Most Australians aren’t overly interested in paying for financial advice but could advice by robot change all that?
While there are signs that the take up of financial advice is slowly increasing, a handful of dodgy practices and an unwillingness to pay for advice has kept many people wary about seeking much needed financial help.
Indeed as advice becomes cheaper through automatic platforms, known as robo-advisers or roboadvice, could this challenge the way 80 per cent of the nation views financial advice?
First, a word from Anthony “Blue” Wiggle on why he thinks keeping advice simple is key, thanks to The Investment Series by investing education business No More Practice.
The difference between employing a human financial adviser and engaging a robotic one is going to be the extent of the service, complexity and cost.
A visit to a financial advisor can give you anything from a holistic life plan or more simple cash flow and budgeting, investing, insurance and superannuation assistance.
Harry Chemay of robo-advice company Clover told Financy that
“robo-advice works best in creating investment portfolios, executing trades, and optimising periodic rebalancing.”
“Where robo-advice can’t do so well is in those high level human to human interactions, and an example is estate planning. Estate planning is highly personal and emotional, and involves an understanding of family and personal relationships. There is a complexity continuum, beyond which robo advice is less appropriate,” he said.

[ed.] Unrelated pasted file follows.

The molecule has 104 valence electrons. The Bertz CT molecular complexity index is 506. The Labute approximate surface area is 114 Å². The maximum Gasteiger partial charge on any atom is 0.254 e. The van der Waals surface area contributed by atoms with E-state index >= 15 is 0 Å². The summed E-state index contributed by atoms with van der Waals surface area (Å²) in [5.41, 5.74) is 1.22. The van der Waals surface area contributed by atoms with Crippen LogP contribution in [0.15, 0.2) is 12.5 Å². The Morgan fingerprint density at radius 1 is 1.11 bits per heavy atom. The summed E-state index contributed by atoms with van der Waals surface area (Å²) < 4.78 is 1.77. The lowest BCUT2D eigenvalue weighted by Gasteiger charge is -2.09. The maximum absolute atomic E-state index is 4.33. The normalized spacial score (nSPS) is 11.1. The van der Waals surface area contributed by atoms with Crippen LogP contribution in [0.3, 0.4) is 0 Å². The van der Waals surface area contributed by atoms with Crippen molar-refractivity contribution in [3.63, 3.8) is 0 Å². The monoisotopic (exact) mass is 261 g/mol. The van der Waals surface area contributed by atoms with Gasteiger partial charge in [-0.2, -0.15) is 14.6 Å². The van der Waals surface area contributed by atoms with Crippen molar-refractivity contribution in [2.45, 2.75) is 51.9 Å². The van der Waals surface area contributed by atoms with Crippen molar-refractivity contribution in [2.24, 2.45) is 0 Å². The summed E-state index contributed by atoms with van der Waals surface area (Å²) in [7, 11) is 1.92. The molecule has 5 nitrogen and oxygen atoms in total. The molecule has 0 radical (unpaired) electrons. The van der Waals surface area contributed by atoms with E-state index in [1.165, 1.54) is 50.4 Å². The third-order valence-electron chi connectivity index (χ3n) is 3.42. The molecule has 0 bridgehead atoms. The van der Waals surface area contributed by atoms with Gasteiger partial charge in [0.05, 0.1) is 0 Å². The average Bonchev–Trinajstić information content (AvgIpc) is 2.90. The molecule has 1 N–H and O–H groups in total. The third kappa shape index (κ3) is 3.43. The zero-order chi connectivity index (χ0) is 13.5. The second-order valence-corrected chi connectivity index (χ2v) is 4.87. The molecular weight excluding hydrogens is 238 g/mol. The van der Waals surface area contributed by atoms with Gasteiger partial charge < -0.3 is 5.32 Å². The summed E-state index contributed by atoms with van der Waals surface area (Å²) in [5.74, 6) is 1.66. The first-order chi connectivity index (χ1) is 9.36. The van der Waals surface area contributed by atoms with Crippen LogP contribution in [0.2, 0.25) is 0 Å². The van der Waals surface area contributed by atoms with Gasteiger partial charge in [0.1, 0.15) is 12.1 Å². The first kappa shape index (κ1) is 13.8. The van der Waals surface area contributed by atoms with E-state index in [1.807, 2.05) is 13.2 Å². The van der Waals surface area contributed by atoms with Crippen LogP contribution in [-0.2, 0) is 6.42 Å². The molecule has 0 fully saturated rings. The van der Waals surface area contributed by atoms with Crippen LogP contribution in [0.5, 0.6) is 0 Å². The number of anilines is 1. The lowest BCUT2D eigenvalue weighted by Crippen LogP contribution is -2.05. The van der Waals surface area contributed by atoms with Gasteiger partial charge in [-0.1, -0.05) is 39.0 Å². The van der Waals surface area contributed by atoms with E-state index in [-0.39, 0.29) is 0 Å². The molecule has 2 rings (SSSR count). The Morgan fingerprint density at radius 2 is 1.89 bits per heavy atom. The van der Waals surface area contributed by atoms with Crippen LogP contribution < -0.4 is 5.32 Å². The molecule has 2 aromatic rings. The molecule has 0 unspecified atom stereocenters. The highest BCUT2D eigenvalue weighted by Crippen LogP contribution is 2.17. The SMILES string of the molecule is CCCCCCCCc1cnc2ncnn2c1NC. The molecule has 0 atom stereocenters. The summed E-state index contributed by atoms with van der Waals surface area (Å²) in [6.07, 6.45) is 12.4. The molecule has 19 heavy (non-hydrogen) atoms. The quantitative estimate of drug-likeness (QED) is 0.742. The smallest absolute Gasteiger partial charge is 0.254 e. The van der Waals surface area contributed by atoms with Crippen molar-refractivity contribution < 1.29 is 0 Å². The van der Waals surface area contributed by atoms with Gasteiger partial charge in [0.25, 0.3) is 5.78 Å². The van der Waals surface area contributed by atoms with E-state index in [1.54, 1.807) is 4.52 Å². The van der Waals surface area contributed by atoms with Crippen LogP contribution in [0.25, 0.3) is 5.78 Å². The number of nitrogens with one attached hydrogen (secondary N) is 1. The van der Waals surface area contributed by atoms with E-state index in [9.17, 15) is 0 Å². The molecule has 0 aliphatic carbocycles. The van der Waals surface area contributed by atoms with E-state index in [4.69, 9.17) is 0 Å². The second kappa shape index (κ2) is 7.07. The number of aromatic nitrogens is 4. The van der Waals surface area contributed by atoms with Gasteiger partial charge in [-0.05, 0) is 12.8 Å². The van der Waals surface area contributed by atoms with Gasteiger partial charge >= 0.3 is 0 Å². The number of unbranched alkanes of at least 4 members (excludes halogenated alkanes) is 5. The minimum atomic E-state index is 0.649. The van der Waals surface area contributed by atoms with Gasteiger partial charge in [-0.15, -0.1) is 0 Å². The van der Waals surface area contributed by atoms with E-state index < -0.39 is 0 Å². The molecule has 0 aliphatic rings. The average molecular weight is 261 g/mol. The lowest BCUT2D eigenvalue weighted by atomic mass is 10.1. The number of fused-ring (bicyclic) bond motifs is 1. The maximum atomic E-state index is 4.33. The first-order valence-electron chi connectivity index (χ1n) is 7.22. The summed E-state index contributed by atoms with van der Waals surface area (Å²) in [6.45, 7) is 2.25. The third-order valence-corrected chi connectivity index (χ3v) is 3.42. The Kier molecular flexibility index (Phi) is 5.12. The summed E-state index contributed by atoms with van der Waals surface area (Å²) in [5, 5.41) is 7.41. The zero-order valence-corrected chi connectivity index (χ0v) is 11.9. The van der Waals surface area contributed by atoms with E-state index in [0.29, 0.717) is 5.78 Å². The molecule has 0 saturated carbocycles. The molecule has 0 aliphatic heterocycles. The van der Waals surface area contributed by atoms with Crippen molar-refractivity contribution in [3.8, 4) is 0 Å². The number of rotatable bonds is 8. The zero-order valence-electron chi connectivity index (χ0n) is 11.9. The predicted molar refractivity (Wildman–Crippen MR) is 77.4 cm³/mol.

To help you decide whether a human financial adviser or a robotic adviser is for you, here’s some pros and cons to consider.
Because of the technology and efficiency in setting up accounts, managing, and rebalancing, robo-advisors are usually significantly lower than using a traditional financial adviser. On a $200,000 investment, a traditional advisor would charge $7,000 in fees, whereas a robo-advisor would be about 75% less.
Online or face to face
Robo-investing is web-based, so you don’t go into an office and meet with someone face to face. For some people this is a plus, but for other people, this is uncomfortable or scary and they’d much rather meet with a human.
Robo advisors are not “full-service” financial advisors. If you want to speak with someone about your spending habits, the pro’s and con’s of an investment property, insurance, or estate planning, these are services they don’t cover. Robo’s focus solely on setting up and managing investments.
Roboadvisers only advise on the money that they’re investing for you, so they don’t take into account your entire portfolio or your life and future life goals for that matter. For people with more advanced needs, complexity in tax structuring like trusts, or complex legal structures, robo’s might not be a good fit.